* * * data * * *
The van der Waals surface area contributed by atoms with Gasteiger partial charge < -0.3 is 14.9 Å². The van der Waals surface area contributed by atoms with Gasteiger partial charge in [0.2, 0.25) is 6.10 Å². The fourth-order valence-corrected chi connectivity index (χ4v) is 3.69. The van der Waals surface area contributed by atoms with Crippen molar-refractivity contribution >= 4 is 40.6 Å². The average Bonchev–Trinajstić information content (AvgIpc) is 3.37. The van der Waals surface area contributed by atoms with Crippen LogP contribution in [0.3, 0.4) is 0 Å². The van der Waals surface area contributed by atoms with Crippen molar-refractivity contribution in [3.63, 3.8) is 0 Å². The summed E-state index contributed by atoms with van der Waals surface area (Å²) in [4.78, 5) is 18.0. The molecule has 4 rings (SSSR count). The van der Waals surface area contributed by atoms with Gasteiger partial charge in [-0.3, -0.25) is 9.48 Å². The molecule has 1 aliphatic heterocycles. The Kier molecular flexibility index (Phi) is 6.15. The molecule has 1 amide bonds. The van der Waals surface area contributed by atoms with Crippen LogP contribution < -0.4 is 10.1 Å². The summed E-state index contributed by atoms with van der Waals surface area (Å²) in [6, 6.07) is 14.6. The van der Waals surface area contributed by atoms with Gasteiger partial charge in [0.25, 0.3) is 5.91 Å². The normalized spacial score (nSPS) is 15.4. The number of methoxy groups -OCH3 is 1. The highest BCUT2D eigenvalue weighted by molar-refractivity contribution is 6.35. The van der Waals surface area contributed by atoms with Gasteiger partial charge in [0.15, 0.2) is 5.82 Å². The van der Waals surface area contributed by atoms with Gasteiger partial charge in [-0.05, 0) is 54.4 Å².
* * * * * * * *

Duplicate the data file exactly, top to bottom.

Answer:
The van der Waals surface area contributed by atoms with Gasteiger partial charge < -0.3 is 14.9 Å². The van der Waals surface area contributed by atoms with Gasteiger partial charge in [0.2, 0.25) is 6.10 Å². The fourth-order valence-corrected chi connectivity index (χ4v) is 3.69. The van der Waals surface area contributed by atoms with Crippen molar-refractivity contribution >= 4 is 40.6 Å². The average Bonchev–Trinajstić information content (AvgIpc) is 3.37. The van der Waals surface area contributed by atoms with Crippen LogP contribution in [0.3, 0.4) is 0 Å². The van der Waals surface area contributed by atoms with Crippen molar-refractivity contribution in [3.63, 3.8) is 0 Å². The summed E-state index contributed by atoms with van der Waals surface area (Å²) in [4.78, 5) is 18.0. The molecule has 4 rings (SSSR count). The van der Waals surface area contributed by atoms with Gasteiger partial charge in [-0.3, -0.25) is 9.48 Å². The molecule has 1 aliphatic heterocycles. The Kier molecular flexibility index (Phi) is 6.15. The molecule has 1 amide bonds. The van der Waals surface area contributed by atoms with Crippen LogP contribution < -0.4 is 10.1 Å². The summed E-state index contributed by atoms with van der Waals surface area (Å²) in [6, 6.07) is 14.6. The van der Waals surface area contributed by atoms with Gasteiger partial charge in [0.25, 0.3) is 5.91 Å². The normalized spacial score (nSPS) is 15.4. The number of methoxy groups -OCH3 is 1. The highest BCUT2D eigenvalue weighted by molar-refractivity contribution is 6.35. The van der Waals surface area contributed by atoms with Gasteiger partial charge in [0.15, 0.2) is 5.82 Å². The van der Waals surface area contributed by atoms with Gasteiger partial charge in [-0.05, 0) is 54.4 Å².